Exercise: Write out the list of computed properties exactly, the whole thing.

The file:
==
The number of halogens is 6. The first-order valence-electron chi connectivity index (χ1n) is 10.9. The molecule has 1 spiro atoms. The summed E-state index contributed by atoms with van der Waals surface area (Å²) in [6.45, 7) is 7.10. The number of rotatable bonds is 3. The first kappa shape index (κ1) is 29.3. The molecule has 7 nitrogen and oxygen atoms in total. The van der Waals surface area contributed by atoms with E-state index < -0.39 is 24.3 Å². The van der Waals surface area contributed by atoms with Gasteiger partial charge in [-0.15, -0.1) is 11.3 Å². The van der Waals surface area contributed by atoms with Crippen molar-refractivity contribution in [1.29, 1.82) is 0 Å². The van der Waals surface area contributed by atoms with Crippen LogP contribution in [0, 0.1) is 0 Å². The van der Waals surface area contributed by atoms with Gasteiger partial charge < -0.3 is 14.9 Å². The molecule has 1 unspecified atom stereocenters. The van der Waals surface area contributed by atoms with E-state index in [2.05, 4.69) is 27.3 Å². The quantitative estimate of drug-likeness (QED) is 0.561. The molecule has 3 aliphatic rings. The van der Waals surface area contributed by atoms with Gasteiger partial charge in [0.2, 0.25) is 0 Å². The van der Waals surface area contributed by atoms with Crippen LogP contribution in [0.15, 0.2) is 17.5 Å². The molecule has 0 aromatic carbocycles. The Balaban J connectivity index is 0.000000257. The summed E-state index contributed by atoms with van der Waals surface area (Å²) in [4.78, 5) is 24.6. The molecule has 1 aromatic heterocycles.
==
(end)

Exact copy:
The number of halogens is 6. The first-order valence-electron chi connectivity index (χ1n) is 10.9. The molecule has 1 spiro atoms. The summed E-state index contributed by atoms with van der Waals surface area (Å²) in [6.45, 7) is 7.10. The number of rotatable bonds is 3. The first kappa shape index (κ1) is 29.3. The molecule has 7 nitrogen and oxygen atoms in total. The van der Waals surface area contributed by atoms with E-state index < -0.39 is 24.3 Å². The van der Waals surface area contributed by atoms with Gasteiger partial charge in [-0.15, -0.1) is 11.3 Å². The van der Waals surface area contributed by atoms with Crippen molar-refractivity contribution in [1.29, 1.82) is 0 Å². The van der Waals surface area contributed by atoms with Crippen LogP contribution in [0, 0.1) is 0 Å². The van der Waals surface area contributed by atoms with Gasteiger partial charge < -0.3 is 14.9 Å². The molecule has 1 unspecified atom stereocenters. The van der Waals surface area contributed by atoms with E-state index in [2.05, 4.69) is 27.3 Å². The quantitative estimate of drug-likeness (QED) is 0.561. The molecule has 3 aliphatic rings. The van der Waals surface area contributed by atoms with Gasteiger partial charge in [0.2, 0.25) is 0 Å². The van der Waals surface area contributed by atoms with Crippen LogP contribution in [0.15, 0.2) is 17.5 Å². The molecule has 0 aromatic carbocycles. The Balaban J connectivity index is 0.000000257. The summed E-state index contributed by atoms with van der Waals surface area (Å²) in [4.78, 5) is 24.6. The molecule has 1 aromatic heterocycles.